Four stories of Kansas millennials choosing public service in the Legislature
June 1, 2021
Kansas Future Caucus leaders share how they are finding ways to support each other, despite partisan differences, by collaborating in the MAP model.
For State Sen. Kristen O’Shea, her call to serve came during the pandemic, when her coaching and consulting business felt the pinch of government restrictions on gatherings.
“I’d never felt the weight of the impact of government until COVID,” she says.
State Rep. Brandon Woodard saw a higher education system being squeezed by budget cuts and found his own representative in the Kansas Legislature unresponsive to his concerns.
State Rep. Nick Hoheisel found his motivation to enter public service during a purchase of a semester’s worth of college textbooks.
“I looked at my receipt and I noticed I paid over $70 in sales tax on my college textbooks,” Hoheisel says. “It just really ticked me off that I was paying that much in sales tax.”
He decided that if he was ever in a position to run for office and influence change, he’d push to eliminate sales taxes.
State Rep. Rui Xu, a child of immigrants, wanted to fight for the country to be a welcoming place.
“I realized that I didn’t want to have the situation when I became older and my kid was like, ‘Hey Dad, what did you do? Back in 2016, when things were feeling so awful, what did you do to fight for the country?” Xu says. “I didn’t want the answer to be, ‘Oh, I had some banging tweets.’”
The opportunity to deal with challenges they understood from their own experiences provided at least some of the inspiration for each lawmaker to make public service a priority in their lives.
State Sen. Kristen O’Shea
O’Shea is a Topeka Republican who became the youngest woman to serve in the Kansas Senate this year at age 28. Woodard and Xu are Johnson County Democrats, of Lenexa and Westwood, respectively, who were first elected to the Kansas House of Representatives in 2018. They were part of the same freshmen class as Hoheisel, a Wichita Republican.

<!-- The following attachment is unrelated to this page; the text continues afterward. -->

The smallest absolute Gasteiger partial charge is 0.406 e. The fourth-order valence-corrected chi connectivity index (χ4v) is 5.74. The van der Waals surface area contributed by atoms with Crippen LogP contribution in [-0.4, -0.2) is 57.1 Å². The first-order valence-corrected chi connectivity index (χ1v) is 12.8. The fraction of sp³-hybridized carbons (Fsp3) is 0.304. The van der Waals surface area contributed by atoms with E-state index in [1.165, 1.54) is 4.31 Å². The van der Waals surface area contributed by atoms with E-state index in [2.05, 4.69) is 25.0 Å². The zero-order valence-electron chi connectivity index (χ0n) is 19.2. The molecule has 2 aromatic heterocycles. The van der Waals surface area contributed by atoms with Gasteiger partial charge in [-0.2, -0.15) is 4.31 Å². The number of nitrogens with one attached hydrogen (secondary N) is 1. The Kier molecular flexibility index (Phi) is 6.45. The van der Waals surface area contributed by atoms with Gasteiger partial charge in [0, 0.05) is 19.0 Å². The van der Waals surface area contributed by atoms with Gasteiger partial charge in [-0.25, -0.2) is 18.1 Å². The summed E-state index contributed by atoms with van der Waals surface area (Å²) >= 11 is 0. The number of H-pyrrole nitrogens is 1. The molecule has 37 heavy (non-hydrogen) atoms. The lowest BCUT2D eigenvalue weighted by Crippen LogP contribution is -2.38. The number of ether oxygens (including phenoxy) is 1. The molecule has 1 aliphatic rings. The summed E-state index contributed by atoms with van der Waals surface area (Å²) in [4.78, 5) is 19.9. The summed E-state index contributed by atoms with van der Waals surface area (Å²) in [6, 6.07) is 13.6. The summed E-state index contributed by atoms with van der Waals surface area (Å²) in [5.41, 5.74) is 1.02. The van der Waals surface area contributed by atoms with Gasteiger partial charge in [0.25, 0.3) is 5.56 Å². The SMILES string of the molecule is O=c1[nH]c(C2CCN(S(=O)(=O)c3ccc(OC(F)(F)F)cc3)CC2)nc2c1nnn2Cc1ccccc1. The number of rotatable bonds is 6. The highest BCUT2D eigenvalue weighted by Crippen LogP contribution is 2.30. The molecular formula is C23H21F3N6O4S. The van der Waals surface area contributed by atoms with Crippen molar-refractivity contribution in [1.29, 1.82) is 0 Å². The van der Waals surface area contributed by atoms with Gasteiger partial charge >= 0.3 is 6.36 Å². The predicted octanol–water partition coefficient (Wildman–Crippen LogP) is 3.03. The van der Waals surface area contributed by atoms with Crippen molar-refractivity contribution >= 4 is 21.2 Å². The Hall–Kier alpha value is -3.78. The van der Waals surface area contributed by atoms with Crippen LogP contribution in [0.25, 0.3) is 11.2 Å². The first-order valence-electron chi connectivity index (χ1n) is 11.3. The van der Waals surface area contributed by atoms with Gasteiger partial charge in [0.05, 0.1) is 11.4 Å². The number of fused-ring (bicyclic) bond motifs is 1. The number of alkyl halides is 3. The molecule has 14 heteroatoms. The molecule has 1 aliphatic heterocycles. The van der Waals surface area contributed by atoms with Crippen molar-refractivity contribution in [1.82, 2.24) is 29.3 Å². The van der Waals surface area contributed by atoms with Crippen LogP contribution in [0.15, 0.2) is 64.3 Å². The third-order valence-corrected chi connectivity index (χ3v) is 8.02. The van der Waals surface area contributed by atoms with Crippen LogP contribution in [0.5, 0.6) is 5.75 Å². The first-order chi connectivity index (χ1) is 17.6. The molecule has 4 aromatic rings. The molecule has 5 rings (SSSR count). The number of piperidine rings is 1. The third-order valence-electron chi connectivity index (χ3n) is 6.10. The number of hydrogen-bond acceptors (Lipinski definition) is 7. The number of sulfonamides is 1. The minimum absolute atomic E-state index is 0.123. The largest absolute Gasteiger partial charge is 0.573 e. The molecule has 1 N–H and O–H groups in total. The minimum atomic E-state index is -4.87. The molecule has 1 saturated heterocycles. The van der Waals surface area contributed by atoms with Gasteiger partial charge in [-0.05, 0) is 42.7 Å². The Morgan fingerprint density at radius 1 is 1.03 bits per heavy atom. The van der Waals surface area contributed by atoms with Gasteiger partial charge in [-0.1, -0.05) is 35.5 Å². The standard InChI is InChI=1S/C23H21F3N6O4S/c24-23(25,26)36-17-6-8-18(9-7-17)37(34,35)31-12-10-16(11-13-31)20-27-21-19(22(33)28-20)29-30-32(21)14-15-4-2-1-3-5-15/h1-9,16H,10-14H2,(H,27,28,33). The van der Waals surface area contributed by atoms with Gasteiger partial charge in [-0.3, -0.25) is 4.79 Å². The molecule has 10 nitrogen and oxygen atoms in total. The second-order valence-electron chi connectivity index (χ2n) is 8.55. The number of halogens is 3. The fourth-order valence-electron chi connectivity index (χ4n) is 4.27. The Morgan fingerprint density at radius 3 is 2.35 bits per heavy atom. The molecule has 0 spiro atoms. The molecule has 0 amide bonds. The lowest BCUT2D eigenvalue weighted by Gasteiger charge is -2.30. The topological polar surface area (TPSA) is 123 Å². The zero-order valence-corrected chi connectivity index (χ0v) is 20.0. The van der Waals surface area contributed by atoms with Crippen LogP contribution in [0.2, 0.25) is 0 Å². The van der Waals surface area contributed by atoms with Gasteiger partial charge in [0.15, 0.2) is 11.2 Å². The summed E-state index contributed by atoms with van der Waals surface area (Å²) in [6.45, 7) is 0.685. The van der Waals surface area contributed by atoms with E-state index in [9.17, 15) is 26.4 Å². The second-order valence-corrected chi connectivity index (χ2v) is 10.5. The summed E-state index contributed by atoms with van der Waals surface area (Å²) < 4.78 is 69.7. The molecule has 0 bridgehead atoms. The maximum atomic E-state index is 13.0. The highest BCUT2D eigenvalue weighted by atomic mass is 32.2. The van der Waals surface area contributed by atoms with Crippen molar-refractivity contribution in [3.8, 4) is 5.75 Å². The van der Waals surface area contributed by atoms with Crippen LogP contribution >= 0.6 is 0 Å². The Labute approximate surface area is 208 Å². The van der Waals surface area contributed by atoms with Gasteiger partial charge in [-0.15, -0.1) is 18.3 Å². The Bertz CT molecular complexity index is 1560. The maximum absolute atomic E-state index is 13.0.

The four lawmakers joined Layla Zaidane, president and CEO of the Millennial Action Project, in participating in a May Journal Live discussion about millennials in public service. Woodard, Hoheisel and Xu joined the conversation live, while O’Shea participated by pre-recorded video.
While their politics can be very different, the stories of these four lawmakers show how an individual’s route into public service can be profoundly influenced by deeply felt personal motivations. They also show what can happen when you’re willing to take initiative to do something about the problems you see or care about.
Those are instructive lessons for other members of their generation, the millennials, born from 1981 until 1996, who will be increasingly asked to fill positions in not just the Kansas Legislature, but on school boards, city councils and local planning commissions across the state.
Members of the baby boom generation, born from 1946 until 1964, still dominate civic institutions such as Congress and the Kansas Legislature. But change is afoot. As The Journal reported earlier this spring, the number of lawmakers from younger generations increased by 33% after the 2020 elections.
Increased civic participation by millennials and Generation Z, whose oldest members are in their early 20s, is not just happening in Kansas. The number of millennials running for Congress increased 266% in 2020 from 2018, according to the Millennial Action Project, a nonpartisan nonprofit that activates Millennials policymakers and leaders at the state and federal levels to create “post-partisan political cooperation.”
Zaidane says an increasing interest in public service shows how millennials are transcending some of the labels tagged on them by the media over the years, such as that 2013 Time magazine cover calling them the “me me me generation.”
“It was all about how young people are narcissists,” Zaidane says. “That could not be further from the truth.”
Indeed, millennial lawmakers in Kansas are finding ways to support each other, despite partisan differences, by collaborating through the Millennial Action Project’s State Future Caucus. Xu serves as co-chair of the Kansas Future Caucus with State Rep. Tory Arnberger, a Great Bend Republican. Hoheisel and Woodard are co-vice-chairs of the caucus.
The caucus collaborated to pass legislation this past session creating first-time homebuyer savings accounts.
That’s not to say millennials in the Legislature don’t face plenty of challenges. It’s tough to balance a career and family with service in Topeka. The pay isn’t great. The legislative process is sometimes frustrating.
But there are plenty of rewards, too. Plus, having the voices of people in their 20s and 30s does make a difference when it comes to what gets discussed in both Topeka and in other public bodies across the state and country.
As Woodard says: “Representation matters.”
For more insights on millennials in public service, including advice from the lawmakers for people in their 20s and 30s considering public service, watch the full Journal Live video on the Kansas Leadership Center’s YouTube channel.
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